As a specimen of the model-farm-like erection of these buildings, it may be stated that the feeding troughs are of solid masonry, made impervious and clean by an inner lining of zinc. No partitions are used to separate these draught cattle, but by the arrangement of the haltering they can be kept at such a distance that no two could come into contact. Everything was beautifully clean, the great animals being amply supplied with dry earth for litter, its disinfecting qualities being admirable from a cleanly point of view, and valuable for the purposes of the farm.

One of the principal foods for cattle upon the farm is Tibn, as it is called by the Egyptians – chopped or bruised straw, made more nutritious, according to the needs of the animal in feeding, by the addition of beans or barley; and in the progress across the place a huge stack of this chaff-like provender was passed, some ten feet high, but totally unprotected from the weather by thatch. The reply to questions by the manager was simple in the extreme, yet in itself a chapter on the beautiful nature of the climate. The reason why the stack had no protecting thatch was that there was no need, the rain was so trifling, and when the wind and its habit of scattering stacks was mentioned, the inquirer was told that it did no harm.

In passing one enclosure sheep were encountered – a class of farming, as stated elsewhere, little affected on account of the absence of grass downs and ordinary grazing fields; but these were in a healthy, flourishing state, well fleeced, with a fine white semi-transparent-looking wool, indicating relationship to the Angora breed, specimens of the latter being seen later on in fold.

Some of the fields had been devoted to the growth of cotton. This had lately been picked and transferred to the great store, the wood of the beautiful plant so stored being yet upon the ground waiting for transfer to the stacks for fuel purposes, it being utilised for the steam engines used upon the farm, especially for working the water-raising machinery so extensively needed in this occasionally thirsty land.

Farther on an implement was being used in preparing fields for irrigation; and as in its simplicity of construction it was dragged over the great enclosure, it drew up the well-tilled, friable soil into ridges or slightly raised portions whose object was to regulate the flow of irrigating water equally all over the field, so that when it was flooded no portion should get more than its due share, one part being swamped while another would be comparatively dry. Simple in the extreme in its construction, as the illustration shows, the implement was thoroughly efficient in the way in which it did its work, with but slight exertion on the part of the sluggish oxen by which it was drawn.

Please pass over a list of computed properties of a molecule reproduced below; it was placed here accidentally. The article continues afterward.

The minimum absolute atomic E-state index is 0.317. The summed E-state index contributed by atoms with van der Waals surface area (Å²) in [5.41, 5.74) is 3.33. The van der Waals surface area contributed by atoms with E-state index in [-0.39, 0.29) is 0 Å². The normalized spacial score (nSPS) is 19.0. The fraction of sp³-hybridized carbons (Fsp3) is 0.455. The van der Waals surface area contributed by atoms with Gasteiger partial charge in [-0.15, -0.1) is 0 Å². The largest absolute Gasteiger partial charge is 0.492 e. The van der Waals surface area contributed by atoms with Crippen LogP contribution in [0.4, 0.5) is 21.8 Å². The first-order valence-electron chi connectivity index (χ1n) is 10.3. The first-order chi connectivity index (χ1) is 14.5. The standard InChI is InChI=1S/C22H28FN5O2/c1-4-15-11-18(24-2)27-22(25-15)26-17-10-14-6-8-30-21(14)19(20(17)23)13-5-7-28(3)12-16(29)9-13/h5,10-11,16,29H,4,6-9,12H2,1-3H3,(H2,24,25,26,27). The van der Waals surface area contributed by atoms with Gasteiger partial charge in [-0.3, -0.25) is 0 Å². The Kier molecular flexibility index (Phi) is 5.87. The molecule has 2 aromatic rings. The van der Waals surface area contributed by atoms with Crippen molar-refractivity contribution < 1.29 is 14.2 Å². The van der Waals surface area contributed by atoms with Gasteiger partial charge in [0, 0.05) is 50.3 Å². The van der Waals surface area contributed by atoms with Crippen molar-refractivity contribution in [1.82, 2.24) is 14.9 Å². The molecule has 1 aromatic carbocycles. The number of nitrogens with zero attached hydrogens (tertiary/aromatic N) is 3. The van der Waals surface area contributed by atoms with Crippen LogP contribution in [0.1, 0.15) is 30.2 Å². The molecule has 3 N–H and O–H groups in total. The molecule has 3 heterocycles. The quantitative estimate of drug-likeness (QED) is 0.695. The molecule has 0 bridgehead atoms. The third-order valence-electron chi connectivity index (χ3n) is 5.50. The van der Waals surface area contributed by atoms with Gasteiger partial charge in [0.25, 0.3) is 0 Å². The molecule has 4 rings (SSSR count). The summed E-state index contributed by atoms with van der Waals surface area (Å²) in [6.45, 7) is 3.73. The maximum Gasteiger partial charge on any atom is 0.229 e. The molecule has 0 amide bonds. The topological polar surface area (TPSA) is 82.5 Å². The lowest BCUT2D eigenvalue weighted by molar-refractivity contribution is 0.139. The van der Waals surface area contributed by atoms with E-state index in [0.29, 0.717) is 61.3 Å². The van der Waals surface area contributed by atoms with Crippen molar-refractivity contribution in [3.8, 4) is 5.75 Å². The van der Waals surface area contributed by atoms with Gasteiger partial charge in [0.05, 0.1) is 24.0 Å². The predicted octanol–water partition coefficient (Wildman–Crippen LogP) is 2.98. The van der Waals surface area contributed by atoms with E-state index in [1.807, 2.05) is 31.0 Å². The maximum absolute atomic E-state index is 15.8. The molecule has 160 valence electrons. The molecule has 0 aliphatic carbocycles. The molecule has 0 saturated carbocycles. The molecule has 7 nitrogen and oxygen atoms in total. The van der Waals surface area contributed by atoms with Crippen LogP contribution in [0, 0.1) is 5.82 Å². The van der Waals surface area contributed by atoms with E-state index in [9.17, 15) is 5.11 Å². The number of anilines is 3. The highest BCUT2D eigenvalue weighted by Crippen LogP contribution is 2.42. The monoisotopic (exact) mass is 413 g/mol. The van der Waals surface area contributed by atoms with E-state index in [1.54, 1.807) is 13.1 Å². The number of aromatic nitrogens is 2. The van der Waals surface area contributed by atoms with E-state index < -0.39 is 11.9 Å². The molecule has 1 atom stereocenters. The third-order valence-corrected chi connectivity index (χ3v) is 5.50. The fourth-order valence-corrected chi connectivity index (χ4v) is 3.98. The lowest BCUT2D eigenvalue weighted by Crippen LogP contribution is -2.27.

All this was novel, yet paradoxically old-world and strange, but in the next field there was a combination of the old and new – a pair of oxen used as in Saxon times, and down to not so many years back even near London, patiently plodding along beneath their yoke and drawing an emanation from our Eastern counties in the shape of a Ransome and Sims’ harrow, light and effective, apparently as much at home and progressing as easily as if on a Suffolk farm.

There was a familiarity about these fields which took off the dead monotony of the level, for they were surrounded by good-sized, well-grown trees, whose aspect betokened health and a suitability of climate, while on a nearer approach they showed their foreignness to the soil, proving to be a variety of the well-known Siberian crab, or cherry apple, beloved of boys, but here grown in such bulk as to suggest being used for crushing and utilising in some special way.

One thing that strikes the European in Egypt, when passing beyond the more carefully cultivated portions near the city, is the absence of trees other than the indigenous palms; but here, in these newly-reclaimed portions, much has been done, as already mentioned, in the way of planting. For instance, the approaches to a range of buildings in connection with this farm were studded with acacias, ornamenting what proved to be the pigeon houses which are such a regular adjunct to an Egyptian cultivator’s home. Their occupants bear a strong resemblance to our own blue rocks, or wood pigeons. Another building was the dairy farmhouse, well-built, simple, and most suitable; while in the neighbouring fields the cows were pasturing after the economical plan carried out in our Channel Islands – where each milk-producer is not allowed to wander through and waste the precious herbage at her own sweet will, but is tethered to a stake – while the calves had an enclosure to themselves. Here were many examples of experiments being tried to improve the breed, the favourite animal being a cross between the Swiss – Fribourg – and native; and in this cross-breeding only those proved to be advantageous are retained. Such as do not show some marked advance upon the native stock, either for breeding or the production of milk, are sold.

One very fine sire was close at hand – a Swiss bull with a noble head and short curved horns, fine and long of coat, which about brow and neck formed itself into short, crisp curls like those that cluster upon the brow of the classic Hercules. This grand animal greatly resembled, save that it was much larger, one of the choice and jealously guarded patriarchs of a Jersey cattle-shed; while his home-like aspect was added to greatly by the familiar ring in the nose, which is not considered necessary for the native animals.

A little farther on were those rather uncouth-looking, heavily-horned animals, the buffaloes, which run side by side in Egyptian estimation with the ordinary cattle for all practical purposes. The improvement in their breed is also studied by the addition of fresh blood and the choice of sires remarkable for special qualities. One particularly good specimen was pointed out, distinguished by the heavy hump forward, a fine beast lately brought from the Soudan.